The details were sketchy and all we knew at that time was that the body fished out of the river near Kampung Sungai Sireh in Port Klang was highly decomposed. The boy was apparently wearing a yellow T-shirt.
Our challenge was to publish the story without being speculative, or even conclusive, as the parents of William Yau Zhen Zhong rushed to the mortuary to identify the body.
Just a few nights earlier, again near midnight, there was a false alarm. We were told a boy resembling William had been spotted in Kemaman, Terengganu.
Before that, police in Johor had questioned a woman who was seen with a boy. Again, a member of the public had alerted the police, believing it was William.
But on Thursday night, many of us had this disturbing feeling that the body recovered from the river could well be the closing chapter of a saga that had captured the nation’s attention, and galvanised the people in hope of a miracle.
There was also another concern – to be sensitive and respectful to the parents, and the readers as well, by not being too graphic about the details of the decomposed body.
As parents and human beings, we had hoped that it was not the missing William. Still, even if it was not William, the very thought it could be someone else’s son was not comforting either. However, the fear of every Malaysian has been confirmed. It is now certain that the body was that of William, who was reported missing on Jan 16.
Our hearts go out to the family. It will not be easy for them to handle this situation and the grief will be there even after the story no longer commands the attention of the public. But there is, at least, closure to this case.
Which is not so for many other cases of missing children.
Many of their parents still hope against hope. Many will continue to be traumatised by occasional claims of sightings. Loose talk of children being part of syndicates of beggars, with amputated legs or hands, also does not help. Imagine the kind of pain that is inflicted on these parents.
It is also disturbing to read the account by fisherman Yusof Osman, who found the body, that last year alone, fishermen in the area had fished out eight bodies at the jetty. He reportedly also said that 16 bodies had been found in the same area over the last 10 years.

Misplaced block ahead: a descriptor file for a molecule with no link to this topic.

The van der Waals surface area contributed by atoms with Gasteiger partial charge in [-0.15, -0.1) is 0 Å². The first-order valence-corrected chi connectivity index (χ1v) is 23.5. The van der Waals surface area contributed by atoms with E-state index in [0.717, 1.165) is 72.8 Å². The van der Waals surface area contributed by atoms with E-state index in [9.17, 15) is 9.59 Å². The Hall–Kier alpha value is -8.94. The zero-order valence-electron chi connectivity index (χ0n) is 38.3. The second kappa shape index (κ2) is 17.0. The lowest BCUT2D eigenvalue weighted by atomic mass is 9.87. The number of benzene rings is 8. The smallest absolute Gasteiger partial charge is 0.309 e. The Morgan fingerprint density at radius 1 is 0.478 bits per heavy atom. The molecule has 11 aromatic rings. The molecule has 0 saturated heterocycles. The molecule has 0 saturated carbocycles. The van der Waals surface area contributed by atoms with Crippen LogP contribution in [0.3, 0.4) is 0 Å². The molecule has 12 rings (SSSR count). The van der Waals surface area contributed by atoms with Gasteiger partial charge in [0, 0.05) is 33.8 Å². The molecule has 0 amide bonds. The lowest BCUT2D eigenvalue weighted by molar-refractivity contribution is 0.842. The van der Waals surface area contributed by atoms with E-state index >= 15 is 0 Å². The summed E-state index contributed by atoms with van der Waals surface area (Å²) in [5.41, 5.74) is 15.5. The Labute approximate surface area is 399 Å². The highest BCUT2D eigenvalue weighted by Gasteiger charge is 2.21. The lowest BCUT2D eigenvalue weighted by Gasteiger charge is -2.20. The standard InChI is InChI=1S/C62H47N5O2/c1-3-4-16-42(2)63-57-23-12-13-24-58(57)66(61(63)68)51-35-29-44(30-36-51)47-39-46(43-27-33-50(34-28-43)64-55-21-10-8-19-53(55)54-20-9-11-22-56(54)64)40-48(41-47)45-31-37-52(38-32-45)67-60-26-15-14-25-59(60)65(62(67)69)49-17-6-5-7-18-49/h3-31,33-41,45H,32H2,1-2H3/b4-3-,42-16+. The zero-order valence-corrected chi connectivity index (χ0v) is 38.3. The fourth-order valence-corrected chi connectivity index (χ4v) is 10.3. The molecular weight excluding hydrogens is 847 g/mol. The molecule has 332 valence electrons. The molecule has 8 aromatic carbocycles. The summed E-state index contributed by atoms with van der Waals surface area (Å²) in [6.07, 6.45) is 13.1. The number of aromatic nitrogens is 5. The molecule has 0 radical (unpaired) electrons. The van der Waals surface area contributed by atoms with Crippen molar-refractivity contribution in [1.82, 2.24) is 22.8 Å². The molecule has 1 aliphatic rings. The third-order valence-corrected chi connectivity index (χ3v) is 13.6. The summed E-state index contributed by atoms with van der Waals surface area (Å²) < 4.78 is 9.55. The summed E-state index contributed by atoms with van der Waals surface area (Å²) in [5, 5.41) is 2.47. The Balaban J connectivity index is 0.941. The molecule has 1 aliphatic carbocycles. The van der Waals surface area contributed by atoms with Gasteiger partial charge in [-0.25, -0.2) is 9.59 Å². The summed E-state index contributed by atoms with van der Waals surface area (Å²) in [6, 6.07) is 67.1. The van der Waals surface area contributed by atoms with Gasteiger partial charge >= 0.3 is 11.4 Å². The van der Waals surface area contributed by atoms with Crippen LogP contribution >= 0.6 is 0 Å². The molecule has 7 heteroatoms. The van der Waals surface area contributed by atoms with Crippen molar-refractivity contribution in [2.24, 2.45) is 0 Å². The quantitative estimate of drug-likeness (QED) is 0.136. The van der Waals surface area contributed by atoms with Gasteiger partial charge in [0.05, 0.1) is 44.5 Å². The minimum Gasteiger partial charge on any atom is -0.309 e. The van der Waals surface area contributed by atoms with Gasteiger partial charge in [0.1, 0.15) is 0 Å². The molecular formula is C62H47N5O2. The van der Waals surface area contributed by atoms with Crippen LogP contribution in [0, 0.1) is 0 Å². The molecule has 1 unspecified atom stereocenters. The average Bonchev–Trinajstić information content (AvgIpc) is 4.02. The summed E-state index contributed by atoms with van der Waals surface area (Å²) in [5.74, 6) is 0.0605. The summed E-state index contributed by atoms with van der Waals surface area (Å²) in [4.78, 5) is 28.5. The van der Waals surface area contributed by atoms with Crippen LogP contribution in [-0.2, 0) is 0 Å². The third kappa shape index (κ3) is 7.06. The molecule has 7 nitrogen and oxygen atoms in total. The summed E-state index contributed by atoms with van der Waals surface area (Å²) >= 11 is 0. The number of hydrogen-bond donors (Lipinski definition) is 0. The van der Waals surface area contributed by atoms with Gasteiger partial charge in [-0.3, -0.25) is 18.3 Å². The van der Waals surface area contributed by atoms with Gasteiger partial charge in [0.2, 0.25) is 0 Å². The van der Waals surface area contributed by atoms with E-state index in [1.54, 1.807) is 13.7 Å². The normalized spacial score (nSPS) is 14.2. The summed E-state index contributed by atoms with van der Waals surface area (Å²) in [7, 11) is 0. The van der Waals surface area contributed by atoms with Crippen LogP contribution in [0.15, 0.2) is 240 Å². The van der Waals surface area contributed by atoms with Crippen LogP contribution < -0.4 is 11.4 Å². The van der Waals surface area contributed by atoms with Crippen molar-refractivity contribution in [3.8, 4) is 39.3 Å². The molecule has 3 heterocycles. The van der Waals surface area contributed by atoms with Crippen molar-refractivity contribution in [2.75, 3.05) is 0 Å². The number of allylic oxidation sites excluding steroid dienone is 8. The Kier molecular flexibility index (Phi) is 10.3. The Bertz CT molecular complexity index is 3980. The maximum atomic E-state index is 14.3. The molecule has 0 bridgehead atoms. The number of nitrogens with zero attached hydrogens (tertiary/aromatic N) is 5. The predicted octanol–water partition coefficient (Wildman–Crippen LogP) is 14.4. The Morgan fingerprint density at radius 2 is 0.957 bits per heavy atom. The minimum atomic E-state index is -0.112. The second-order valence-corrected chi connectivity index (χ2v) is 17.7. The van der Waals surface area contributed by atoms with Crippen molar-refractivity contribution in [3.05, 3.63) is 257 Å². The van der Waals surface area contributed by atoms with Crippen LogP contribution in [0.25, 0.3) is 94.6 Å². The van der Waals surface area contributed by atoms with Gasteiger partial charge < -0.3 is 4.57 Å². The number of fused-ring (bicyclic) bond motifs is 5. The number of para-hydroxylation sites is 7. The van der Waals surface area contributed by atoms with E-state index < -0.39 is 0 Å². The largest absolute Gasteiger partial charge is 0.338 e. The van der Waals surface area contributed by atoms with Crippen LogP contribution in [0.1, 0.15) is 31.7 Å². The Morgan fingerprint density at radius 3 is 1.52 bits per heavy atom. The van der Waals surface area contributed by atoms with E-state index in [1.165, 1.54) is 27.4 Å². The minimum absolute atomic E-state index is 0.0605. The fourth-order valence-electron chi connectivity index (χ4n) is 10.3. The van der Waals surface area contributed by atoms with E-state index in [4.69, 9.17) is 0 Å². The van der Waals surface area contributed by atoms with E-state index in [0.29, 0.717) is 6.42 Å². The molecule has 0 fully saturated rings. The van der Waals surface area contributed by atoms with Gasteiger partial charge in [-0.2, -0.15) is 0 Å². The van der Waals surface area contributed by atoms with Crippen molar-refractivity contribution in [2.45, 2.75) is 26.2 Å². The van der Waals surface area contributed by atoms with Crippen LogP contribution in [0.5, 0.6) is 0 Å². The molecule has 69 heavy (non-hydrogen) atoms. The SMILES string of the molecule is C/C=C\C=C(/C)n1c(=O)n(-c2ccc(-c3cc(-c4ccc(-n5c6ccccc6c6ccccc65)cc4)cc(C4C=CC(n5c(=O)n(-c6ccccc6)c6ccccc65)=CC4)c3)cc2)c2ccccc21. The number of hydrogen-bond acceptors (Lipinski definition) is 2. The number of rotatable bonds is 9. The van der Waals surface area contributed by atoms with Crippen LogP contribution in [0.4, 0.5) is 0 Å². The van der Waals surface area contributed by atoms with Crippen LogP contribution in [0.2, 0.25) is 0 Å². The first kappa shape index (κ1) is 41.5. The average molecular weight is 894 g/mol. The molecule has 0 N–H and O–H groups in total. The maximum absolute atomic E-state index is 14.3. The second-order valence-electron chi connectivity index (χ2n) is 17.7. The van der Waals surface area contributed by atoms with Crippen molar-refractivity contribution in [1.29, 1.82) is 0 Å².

The boy’s body was the second to be found at the jetty this year. The first, that of a heavily tattooed man, was found on Jan 4.
That’s really shocking. It could well mean that people are being killed and dumped into the river. We are not even sure how many of the killers were caught.
There have also been previous reports that bodies are sometimes found in waste dumps. Again, many of these incidents are forgotten and remain as statistics. More often than not, if the press is not aware, such cases would have gone unreported.
In the case of missing children, as in William’s, they are often given priority as media organisations also want to help the community by giving maximum exposure in the hope of finding the children.
In April last year, Netizens using the social media and newspapers helped secure the release of 12-year-old South African Nayati Shamelin Moodliar.
He was walking to the Mont Kiara International School when he was grabbed by two men. His friends and family immediately set up a Facebook account to gather more information and galvanise the people to look out for him.
In William’s case, there was a lapse of time. The case was first reported in the Chinese newspapers, and only four days after his disappearance, on Jan 19, did the national dailies give prominence to the case. The TV and radio stations then joined in the search.
By then, the news reports had grabbed the nation’s attention with a full search involving various groups. Precious time, in many ways, was lost.
We hope that Malaysians, especially those attending places of worship today, will spare a thought and a prayer for William’s family. As much as the nation is engrossed over politics and the date of the general election, do remember to think of the boy and others who need our prayers.